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RJR and B&W Plan Behind the Scenes as Merger Continues

WINSTON-SALEM, N.C. -- Over the past several months, a small army of people has quietly been planning the integration of former rivals R.J. Reynolds Tobacco Co. and Brown & Williamson Tobacco Corp., reported Washington-based Knight Ridder News.

Now that the deal has closed, employees are hard at work implementing all of their plans. The full integration of the combined company, which is the main operating subsidiary of the newly created Reynolds American Inc., will take from 18 months to two years.

As employees observe and go through another huge change, Reynolds American and Wall Street have high hopes that the deal will deliver on the promise of substantial cost savings and a stronger company that is better able to compete in the U.S. cigarette market.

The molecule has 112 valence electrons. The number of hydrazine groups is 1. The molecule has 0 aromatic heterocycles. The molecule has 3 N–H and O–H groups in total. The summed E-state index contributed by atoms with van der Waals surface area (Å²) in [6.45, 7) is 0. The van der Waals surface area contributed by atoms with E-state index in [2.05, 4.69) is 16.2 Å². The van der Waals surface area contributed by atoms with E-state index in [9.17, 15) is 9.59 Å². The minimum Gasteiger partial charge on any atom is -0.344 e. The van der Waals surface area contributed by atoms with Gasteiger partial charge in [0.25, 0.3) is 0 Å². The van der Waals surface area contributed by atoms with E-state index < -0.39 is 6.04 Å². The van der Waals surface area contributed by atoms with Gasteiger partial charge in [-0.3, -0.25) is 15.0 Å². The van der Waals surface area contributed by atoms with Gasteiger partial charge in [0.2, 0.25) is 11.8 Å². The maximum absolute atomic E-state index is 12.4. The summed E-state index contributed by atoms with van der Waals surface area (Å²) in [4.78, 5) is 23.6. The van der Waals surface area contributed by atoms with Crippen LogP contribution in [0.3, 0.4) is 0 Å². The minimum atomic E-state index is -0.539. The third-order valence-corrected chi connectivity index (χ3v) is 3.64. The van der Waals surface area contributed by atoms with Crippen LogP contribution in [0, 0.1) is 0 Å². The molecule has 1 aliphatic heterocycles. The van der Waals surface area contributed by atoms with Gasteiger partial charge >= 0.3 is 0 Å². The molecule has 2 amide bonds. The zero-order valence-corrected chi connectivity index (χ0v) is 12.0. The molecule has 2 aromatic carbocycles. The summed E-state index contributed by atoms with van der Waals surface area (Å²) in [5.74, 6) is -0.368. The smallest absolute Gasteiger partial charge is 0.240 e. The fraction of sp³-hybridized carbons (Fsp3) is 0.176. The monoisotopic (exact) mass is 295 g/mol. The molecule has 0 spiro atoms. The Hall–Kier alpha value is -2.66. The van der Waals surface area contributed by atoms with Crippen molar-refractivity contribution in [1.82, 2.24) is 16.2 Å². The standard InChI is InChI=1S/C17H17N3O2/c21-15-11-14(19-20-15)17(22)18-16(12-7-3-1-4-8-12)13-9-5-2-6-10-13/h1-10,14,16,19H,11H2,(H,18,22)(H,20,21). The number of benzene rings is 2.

"We have been competing against each other for many years, but we've both brought a tremendous amount of creativity and innovation to this industry," Susan Ivey, CEO of Reynolds American, said last week on a conference call with analysts and investors. "We have very similar values, we have very similar policies between the two companies and I'm really excited about the way they will come together."

Jeffrey Eckmann, the executive vice president of strategy, planning and integration for Reynolds American, said that more than 350 Reynolds Tobacco and Brown & Williamson employees have been working on integration planning.

Those employees, divided into 13 different groups, cover various parts of the business, such as finance and communications. Under those groups there have been 75 subgroups responsible for planning even more detailed functions of the combined company.

Their job has been to examine how the combined company should operate, and what company's practices to adopt. In some cases, new practices will be implemented.
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